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The Delicious Appreciations of Pick Yin

Not exactly predictable.
Has enough brains for codes
(but can be completely clueless on other more important matters).
Likes her Joe (and her man?) black, her chocolate dark and her food spicy.
“Quam bene vivas refert, non quam diu.” — Seneca

Total Posts   183      Last Updated   16 April 2014 11:00 AM (GMT +8)

Wednesday, April 25, 2012


Seri Muka



traditional seri muka nyonya kueh malay kuih


As a school girl, when I was old enough to protest to my mother on how boring my daily lunch box of white bread sandwich was, she gave up on me and gave me money instead. So I had 5 ringgit to spend on during recess and after school at the canteen every day. I was lucky to have studied in schools with respectable canteen operators who provided not only a good variety of Chinese, Malay and Indian choices but rather excellent in quality too. Some afternoons I would be spending a dollar or two at the kuih stall, getting almost the same items every time - curry puffs (savory) and two slices of seri muka (sweet). On some days, the kuih makcik (makcik means auntie in Malay) would have pulut udang and those were the days I'd ditch the curry puffs.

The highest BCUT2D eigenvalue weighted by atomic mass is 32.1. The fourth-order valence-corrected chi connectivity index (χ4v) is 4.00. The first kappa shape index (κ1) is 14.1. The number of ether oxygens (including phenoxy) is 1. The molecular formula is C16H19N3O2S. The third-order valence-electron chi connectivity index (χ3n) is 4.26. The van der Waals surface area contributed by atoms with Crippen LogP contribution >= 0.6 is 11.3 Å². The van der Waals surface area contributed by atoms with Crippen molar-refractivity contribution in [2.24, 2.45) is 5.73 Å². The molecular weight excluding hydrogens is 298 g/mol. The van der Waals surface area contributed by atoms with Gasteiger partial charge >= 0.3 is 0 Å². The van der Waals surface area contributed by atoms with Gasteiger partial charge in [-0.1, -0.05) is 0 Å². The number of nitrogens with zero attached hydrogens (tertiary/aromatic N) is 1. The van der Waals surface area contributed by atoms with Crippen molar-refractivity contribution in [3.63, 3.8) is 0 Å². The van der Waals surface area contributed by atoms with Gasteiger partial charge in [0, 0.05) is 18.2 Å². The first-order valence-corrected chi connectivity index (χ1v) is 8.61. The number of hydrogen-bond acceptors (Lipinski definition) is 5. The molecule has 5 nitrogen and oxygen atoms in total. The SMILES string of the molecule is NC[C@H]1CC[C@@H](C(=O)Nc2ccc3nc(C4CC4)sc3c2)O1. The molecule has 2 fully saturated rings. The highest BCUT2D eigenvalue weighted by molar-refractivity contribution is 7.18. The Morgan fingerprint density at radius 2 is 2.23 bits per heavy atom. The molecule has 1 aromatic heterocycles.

traditional seri muka nyonya kueh malay kuih


Seri muka literally means beautiful face in Malay. A two-layered steamed concoction of glutinous rice on the bottom and silky smooth pandan custard on top, it's heady with the flavor of coconut milk and remains my all-time favorite sweet kuih. After moving to Singapore, where authentic Malay kuih stalls are not as common, and I haven't have a decent piece of seri muka for years, until my brief stint at a previous job that had a Malay staff cafe operated by a family from Malacca (!!!). Fellow Malaysians would understand my necessity to use (three) exclamation marks at the mention of that small, historical Straits Settlement state. This place produces the best cooks, kuih makers and its distinct Baba Nyonya culture.

traditional seri muka nyonya kueh malay kuih

traditional seri muka nyonya kueh malay kuih